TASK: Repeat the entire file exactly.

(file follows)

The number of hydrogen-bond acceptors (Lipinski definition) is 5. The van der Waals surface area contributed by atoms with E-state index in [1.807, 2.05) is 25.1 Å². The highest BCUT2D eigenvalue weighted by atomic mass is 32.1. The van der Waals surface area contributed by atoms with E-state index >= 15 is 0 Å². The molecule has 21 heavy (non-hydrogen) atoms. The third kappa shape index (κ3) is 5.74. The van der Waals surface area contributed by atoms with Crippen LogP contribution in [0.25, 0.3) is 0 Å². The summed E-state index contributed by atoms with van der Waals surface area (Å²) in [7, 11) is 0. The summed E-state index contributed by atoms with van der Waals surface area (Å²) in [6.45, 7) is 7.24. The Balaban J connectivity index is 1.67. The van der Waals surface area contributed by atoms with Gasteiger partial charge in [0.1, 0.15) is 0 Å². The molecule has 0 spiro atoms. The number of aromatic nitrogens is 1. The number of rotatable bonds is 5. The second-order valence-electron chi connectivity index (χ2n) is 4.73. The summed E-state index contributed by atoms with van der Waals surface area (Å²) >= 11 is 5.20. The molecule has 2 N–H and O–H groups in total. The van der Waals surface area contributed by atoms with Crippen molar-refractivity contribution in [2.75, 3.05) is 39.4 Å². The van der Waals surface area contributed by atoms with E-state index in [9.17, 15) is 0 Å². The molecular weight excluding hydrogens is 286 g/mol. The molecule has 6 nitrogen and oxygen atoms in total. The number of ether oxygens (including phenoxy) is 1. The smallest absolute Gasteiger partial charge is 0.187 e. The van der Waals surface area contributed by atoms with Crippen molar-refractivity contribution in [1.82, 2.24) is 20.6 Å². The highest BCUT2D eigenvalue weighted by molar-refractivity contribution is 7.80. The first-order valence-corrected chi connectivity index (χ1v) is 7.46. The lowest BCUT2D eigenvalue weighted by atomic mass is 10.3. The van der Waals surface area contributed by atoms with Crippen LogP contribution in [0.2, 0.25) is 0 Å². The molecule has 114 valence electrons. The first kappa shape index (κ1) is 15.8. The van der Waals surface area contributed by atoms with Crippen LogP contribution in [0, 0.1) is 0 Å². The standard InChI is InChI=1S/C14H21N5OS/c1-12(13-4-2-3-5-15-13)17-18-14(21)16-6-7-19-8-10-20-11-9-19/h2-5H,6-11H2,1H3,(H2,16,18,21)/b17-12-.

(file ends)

The number of hydrogen-bond acceptors (Lipinski definition) is 5. The van der Waals surface area contributed by atoms with E-state index in [1.807, 2.05) is 25.1 Å². The highest BCUT2D eigenvalue weighted by atomic mass is 32.1. The van der Waals surface area contributed by atoms with E-state index >= 15 is 0 Å². The molecule has 21 heavy (non-hydrogen) atoms. The third kappa shape index (κ3) is 5.74. The van der Waals surface area contributed by atoms with Crippen LogP contribution in [0.25, 0.3) is 0 Å². The summed E-state index contributed by atoms with van der Waals surface area (Å²) in [7, 11) is 0. The summed E-state index contributed by atoms with van der Waals surface area (Å²) in [6.45, 7) is 7.24. The Balaban J connectivity index is 1.67. The van der Waals surface area contributed by atoms with Gasteiger partial charge in [0.1, 0.15) is 0 Å². The molecule has 0 spiro atoms. The number of aromatic nitrogens is 1. The number of rotatable bonds is 5. The second-order valence-electron chi connectivity index (χ2n) is 4.73. The summed E-state index contributed by atoms with van der Waals surface area (Å²) >= 11 is 5.20. The molecule has 2 N–H and O–H groups in total. The van der Waals surface area contributed by atoms with Crippen molar-refractivity contribution in [2.75, 3.05) is 39.4 Å². The van der Waals surface area contributed by atoms with E-state index in [9.17, 15) is 0 Å². The molecular weight excluding hydrogens is 286 g/mol. The molecule has 6 nitrogen and oxygen atoms in total. The number of ether oxygens (including phenoxy) is 1. The smallest absolute Gasteiger partial charge is 0.187 e. The van der Waals surface area contributed by atoms with Crippen molar-refractivity contribution in [1.82, 2.24) is 20.6 Å². The highest BCUT2D eigenvalue weighted by molar-refractivity contribution is 7.80. The first-order valence-corrected chi connectivity index (χ1v) is 7.46. The lowest BCUT2D eigenvalue weighted by atomic mass is 10.3. The van der Waals surface area contributed by atoms with Crippen LogP contribution in [0.2, 0.25) is 0 Å². The molecule has 114 valence electrons. The first kappa shape index (κ1) is 15.8. The van der Waals surface area contributed by atoms with Crippen LogP contribution in [0, 0.1) is 0 Å². The standard InChI is InChI=1S/C14H21N5OS/c1-12(13-4-2-3-5-15-13)17-18-14(21)16-6-7-19-8-10-20-11-9-19/h2-5H,6-11H2,1H3,(H2,16,18,21)/b17-12-.